I am buying a home and the seller wants no contingencies, what does it mean?

Purchasing a home is almost always the largest financial decision a person will make in their lifetime.  In the San Jose, San Francisco Bay real estate market, we are easily talking about a range of  a quarter of a million to $5 million dollars.  Not a decision to take lightly.  To show commitment to the purchase the buyer is asked to deposit a “Good Faith” deposit into escrow upon seller acceptance of the offer.  Typically, the good faith deposit is 3% of sales price and on a $500,000 home that equals $15,000. Therefore the real estate purchase offer inherently includes “escape routes” called contingency periods to help the buyer investigate the property, review disclosures, obtain an appraisal and final loan approval before solidifying the contract to purchase. 

The California Real Estate Purchase Agreement indicates a standard of 17 days for physical investigation, appraisal and loan approval contingency periods.  These time periods are suggestions and may not reflect the “norm” for the local real estate market.  To make an offer more assertive these contingency periods can be reduced drastically or removed completely.  Sometimes, the seller has already completed inspections and the buyer has reviewed this information before writing an offer.  This may lead to writing an offer with no physical contingency either because the buyer is comfortable with the condition of the home and satisfied with the neighborhood or they may simply be purchasing the home AS IS with no expectation of the seller to make any repairs.

Deciding to remove the appraisal and loan contingency from the purchase offer on a home can come about because the buyer is purchasing with all cash.  Recently, due to a low number of homes for sale, particularly in highly sought after neighborhoods, we are beginning to see multiple offers.  Multiple offers on a home for sale tends to push up the price as buyers compete to win the bid.  Because price point does create a limit for most buyers, no contingencies become a way to strengthen the offer without pushing the price higher.   One strategy to win an offer is to bid up the price and then re-negotiate the price once the appraisal comes in and sets the a value.   However, the appraisal is the lender’s perception of value.  Market value is what a seller is willing to sell for and what a buyer is willing to pay.   If the appraisal comes in less than offer value, the seller either must reduce the price for the buyer, the buyer must bring in the extra cash to secure the loan, or cancel the contract.  If the buyer has written an offer with no appraisal or loan contingency,  their deposit could be at risk if they decide to cancel the contract.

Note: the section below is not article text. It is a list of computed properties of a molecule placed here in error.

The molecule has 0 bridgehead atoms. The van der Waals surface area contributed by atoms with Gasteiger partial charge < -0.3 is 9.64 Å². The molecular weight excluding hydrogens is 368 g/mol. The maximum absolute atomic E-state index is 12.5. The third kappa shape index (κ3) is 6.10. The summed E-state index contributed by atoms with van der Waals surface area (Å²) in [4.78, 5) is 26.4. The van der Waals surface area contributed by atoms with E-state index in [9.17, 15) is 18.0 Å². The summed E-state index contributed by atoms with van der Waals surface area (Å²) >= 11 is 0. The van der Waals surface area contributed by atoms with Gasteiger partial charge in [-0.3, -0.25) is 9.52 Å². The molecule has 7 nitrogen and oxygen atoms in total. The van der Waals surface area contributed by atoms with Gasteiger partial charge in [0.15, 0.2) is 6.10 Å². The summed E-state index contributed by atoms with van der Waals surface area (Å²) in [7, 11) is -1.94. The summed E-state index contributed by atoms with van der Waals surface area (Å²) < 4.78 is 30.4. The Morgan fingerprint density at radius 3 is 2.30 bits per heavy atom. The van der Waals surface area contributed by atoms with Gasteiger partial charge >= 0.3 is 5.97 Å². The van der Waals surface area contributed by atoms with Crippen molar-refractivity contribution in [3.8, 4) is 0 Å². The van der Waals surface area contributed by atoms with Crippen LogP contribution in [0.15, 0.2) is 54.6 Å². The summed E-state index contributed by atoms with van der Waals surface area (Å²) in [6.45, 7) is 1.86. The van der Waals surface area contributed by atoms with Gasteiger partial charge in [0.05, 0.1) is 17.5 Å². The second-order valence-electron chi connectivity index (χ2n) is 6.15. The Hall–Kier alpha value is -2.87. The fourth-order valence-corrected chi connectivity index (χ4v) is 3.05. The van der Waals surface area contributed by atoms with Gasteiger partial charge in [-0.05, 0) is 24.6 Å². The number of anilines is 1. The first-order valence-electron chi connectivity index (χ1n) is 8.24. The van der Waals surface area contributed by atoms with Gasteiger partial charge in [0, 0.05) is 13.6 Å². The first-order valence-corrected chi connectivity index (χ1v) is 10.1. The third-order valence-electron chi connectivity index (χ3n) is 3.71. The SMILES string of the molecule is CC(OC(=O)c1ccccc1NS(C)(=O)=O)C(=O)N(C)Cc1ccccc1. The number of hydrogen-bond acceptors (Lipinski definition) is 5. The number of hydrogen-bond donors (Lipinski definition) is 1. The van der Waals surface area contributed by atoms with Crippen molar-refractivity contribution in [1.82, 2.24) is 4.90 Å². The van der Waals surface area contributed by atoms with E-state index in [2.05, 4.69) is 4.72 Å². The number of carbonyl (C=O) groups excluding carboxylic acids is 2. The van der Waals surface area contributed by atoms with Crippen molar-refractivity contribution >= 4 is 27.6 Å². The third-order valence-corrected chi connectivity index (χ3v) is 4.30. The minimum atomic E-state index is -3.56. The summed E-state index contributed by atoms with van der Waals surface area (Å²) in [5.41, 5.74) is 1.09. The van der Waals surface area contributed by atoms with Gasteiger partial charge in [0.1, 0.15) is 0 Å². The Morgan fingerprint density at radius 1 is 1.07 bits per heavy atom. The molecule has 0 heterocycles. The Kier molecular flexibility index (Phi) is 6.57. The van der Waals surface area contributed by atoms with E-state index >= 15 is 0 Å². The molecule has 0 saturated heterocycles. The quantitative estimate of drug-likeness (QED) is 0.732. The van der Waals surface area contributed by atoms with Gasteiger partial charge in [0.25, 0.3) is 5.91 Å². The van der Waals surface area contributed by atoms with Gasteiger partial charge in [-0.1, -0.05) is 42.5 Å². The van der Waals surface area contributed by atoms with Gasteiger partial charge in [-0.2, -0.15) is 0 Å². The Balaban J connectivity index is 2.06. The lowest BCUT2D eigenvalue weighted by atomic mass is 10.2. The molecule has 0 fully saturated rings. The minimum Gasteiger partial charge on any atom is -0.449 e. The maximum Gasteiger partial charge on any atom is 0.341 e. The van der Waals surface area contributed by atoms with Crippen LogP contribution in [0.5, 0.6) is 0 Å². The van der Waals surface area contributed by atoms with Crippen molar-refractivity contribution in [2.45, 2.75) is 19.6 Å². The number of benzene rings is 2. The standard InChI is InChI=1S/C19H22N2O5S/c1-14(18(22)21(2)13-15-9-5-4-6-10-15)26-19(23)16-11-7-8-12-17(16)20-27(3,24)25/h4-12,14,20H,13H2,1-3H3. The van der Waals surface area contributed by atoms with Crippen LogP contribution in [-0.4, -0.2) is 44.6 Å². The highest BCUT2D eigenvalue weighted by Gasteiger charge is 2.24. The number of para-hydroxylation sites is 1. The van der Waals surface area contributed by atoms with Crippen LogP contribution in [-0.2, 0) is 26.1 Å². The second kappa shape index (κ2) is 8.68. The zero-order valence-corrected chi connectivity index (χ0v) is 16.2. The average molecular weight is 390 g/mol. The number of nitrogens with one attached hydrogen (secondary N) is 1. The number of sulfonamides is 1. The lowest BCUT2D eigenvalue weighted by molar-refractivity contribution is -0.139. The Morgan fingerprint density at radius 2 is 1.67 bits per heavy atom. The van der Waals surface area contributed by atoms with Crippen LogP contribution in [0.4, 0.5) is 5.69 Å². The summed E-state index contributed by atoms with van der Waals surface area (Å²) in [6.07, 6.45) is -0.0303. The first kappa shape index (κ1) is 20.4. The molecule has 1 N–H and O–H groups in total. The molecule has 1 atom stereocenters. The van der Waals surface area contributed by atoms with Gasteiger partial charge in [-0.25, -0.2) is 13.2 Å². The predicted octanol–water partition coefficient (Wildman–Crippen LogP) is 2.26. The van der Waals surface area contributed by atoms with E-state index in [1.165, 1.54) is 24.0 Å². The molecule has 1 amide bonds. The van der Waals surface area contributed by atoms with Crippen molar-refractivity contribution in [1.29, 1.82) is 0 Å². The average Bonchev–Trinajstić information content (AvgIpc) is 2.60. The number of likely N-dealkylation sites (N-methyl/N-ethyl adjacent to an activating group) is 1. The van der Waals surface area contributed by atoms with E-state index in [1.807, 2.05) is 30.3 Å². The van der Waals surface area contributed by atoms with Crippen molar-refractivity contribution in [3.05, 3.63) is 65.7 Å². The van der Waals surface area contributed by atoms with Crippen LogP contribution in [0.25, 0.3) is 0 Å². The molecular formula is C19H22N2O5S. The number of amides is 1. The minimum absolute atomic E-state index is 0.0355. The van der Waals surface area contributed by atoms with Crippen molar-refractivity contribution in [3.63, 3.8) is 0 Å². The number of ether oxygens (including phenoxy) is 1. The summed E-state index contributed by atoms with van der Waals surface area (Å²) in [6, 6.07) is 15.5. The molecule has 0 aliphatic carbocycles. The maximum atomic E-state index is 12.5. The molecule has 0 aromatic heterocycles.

Today’s technology has helped the buyer significantly by publicly displaying most recent sales and market trends for the neighborhood.  When a market is changing quickly, these online numbers may not be able to keep up with current activity in a certain neighborhood.  Equally, the appraiser normally looks at the last 3-6 months of sales within a one mile radius of the home.  If the home is unique or the sales activity low, the appraiser relies more heavily on comparative adjustments.  No appraiser is perfectly accurate, and no real estate market is stagnant.

A seller counters back on an offer(s) to remove contingency periods to reduce the risk of the buyer canceling the offer to purchase and delaying the sales process.  A buyer applies contingency periods to reduce the risk (an post offer acceptance negotiation power) of losing their good faith deposit if the offer changes based on condition or value.  There are cases where the risk is worth it.  There are cases where the risk is too much.  Each buyer’s situation is different and there are moments where the risk is low and the desire is great and writing an offer with no contingency can work.  Before writing an offer with no contingency periods, understand the worse case scenario.  Evaluating the risk thoroughly is the best way to determine how aggressive your offer needs to be and what the ramifications could be if it all goes wrong.  In some cases, the risk is well worth the reward of winning the bid on a home you know is the best one for you!

If you would like to discuss in more detail about the current housing market and strategies to have your offer accepted with minimal risk, ask me for  a no-hassle, no-obligation consultation.

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